Argentina lifted some currency controls that had been in place for just one day after the rules halted most stock market transactions and drew criticism from bankers and brokers.
The central bank scrapped a rule that obliged investors to use dollar bills to buy dollar-denominated securities or securities with underlying dollar assets on the local stock exchange. The regulation was intended to stop investors from skirting a ban on overseas transfers by buying stocks and bonds
with pesos in Buenos Aires then selling them abroad.
"Capital controls in the long run always produce the opposite effect of what they are designed to do,” said Fernando Canzani, head of Standard Bank London Ltd. in Argentina. “The central bank’s reversal shows they understand that prohibitions can produce black markets.”
The measure was one of several controls announced during the last two weeks aimed at safeguarding the peso and foreign reserves as negotiations drag on for international aid. The regulations threaten to further isolate Argentina from international credit markets and reduce the country’s ability to revive from a fourth year of recession, bankers said.
A central bank spokeswoman didn’t return calls requesting comment. Last week, Argentina also forced more exporters to liquidate their foreign revenue through the central bank and lowered limits
on foreign currency holdings at exchange houses.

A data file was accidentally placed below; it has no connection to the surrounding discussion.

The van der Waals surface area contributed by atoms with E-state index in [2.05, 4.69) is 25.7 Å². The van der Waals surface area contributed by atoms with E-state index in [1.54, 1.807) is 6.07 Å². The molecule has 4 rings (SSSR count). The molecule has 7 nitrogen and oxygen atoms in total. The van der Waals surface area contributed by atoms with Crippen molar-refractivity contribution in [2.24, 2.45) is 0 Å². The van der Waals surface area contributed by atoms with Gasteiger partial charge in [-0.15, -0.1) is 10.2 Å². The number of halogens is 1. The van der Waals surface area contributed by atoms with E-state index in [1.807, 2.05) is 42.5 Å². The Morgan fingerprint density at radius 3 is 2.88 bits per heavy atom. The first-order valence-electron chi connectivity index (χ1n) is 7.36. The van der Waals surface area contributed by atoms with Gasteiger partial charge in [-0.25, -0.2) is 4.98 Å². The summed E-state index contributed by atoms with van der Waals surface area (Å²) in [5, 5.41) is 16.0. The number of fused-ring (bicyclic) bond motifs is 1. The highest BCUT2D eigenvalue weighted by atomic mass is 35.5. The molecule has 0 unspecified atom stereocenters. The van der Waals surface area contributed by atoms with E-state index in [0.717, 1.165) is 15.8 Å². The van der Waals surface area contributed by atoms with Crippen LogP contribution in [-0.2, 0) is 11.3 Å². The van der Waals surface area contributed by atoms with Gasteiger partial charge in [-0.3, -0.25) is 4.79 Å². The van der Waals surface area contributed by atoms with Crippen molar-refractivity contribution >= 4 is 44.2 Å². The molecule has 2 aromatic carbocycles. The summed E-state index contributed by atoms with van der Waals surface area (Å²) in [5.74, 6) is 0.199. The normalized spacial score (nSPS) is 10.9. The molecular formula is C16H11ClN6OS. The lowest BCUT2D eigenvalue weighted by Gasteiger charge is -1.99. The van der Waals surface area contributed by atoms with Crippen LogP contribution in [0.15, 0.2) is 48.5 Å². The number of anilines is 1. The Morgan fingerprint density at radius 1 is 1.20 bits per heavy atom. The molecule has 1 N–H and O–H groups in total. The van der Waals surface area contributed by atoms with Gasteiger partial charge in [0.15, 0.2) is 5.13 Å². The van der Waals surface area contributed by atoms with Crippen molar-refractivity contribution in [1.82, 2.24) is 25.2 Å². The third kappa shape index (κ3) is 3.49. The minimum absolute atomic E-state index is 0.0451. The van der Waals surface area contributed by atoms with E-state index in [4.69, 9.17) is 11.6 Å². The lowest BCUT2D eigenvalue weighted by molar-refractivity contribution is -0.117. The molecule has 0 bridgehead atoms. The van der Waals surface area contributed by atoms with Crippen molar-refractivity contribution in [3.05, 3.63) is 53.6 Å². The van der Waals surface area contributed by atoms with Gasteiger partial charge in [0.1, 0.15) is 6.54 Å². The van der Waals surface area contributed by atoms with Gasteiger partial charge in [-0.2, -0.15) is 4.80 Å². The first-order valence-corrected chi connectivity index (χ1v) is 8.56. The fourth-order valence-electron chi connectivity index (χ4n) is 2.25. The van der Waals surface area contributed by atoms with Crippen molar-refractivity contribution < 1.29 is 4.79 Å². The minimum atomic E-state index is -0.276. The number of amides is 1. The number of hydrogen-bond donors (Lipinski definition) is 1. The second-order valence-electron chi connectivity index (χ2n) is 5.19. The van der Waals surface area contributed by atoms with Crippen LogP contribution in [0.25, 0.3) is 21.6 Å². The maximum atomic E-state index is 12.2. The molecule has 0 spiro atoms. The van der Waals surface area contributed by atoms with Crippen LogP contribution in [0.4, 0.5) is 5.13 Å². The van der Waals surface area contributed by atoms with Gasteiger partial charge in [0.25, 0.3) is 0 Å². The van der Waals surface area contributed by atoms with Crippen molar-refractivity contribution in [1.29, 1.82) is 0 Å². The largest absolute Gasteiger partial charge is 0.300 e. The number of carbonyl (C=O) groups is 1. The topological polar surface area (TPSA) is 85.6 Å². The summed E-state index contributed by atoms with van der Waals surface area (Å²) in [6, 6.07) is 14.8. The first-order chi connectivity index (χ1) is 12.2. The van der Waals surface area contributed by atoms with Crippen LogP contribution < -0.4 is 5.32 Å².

The central bank also said companies would need special approval to pay foreign debts unless they first negotiate a 40 percent reduction in principal payments, a drop in the interest rate to no more than 3 percentage points above the London interbank lending rate and a two-year grace period on principal.
Stock market volume yesterday plunged to 6.4 million pesos ($1.8 million) worth of shares, or one-sixth of the three-month daily average. Today volume on the Buenos Aires stock exchange was as high at mid-day as it was all day yesterday.
To control stock market activity, the central bank set a new prohibition on using the local exchange’s bank account in New York to transfer stocks and bonds abroad.
Economists said the government should instead focus on how to rebuild the country’s banking system, which Standard & Poor’s said is insolvent, and find an economic plan that’s palatable to
Congress and the International Monetary Fund. IMF and U.S.
Treasury officials have said Argentina isn’t ready for aid because it lacks political consensus around most policy issues. Currency controls are “a silly substitute for lack of economic policy-making,” said Jose Luis Espert, an Buenos Aires- based economist.
Argentina’s peso has dropped 72 percent this year after the country abandoned a one-to-one tie with the U.S. dollar and halted payments on $95 billion of bonds eight months ago.
Reserves are down by a third at $9.2 billion. They have risen from a low of $8.8 billion in early August, and the central bank said it aims to maintain that trend with the tighter controls.
Central Bank President Aldo Pignanelli said he expected the peso to strengthen to at least 3.55 per dollar at year-end, according to an interview published in the Rio Negro newspaper. The peso weakened 0.1 percent to 3.615 in midday trading today.
Canzani said Standard Bank was evaluating whether it would have to scale back the small amount of trade finance and other lending it was currently doing in Argentina. Standard Bank’s
biggest loan since January was a $10 million trade finance agreement for a tobacco company that exports to Philip Morris Cos. in the U.S.
“If you forbid capital from going out, you’ll never get any to come in,” said Martin Anidjar, an analyst with J.P. Morgan Chase & Co. in New York.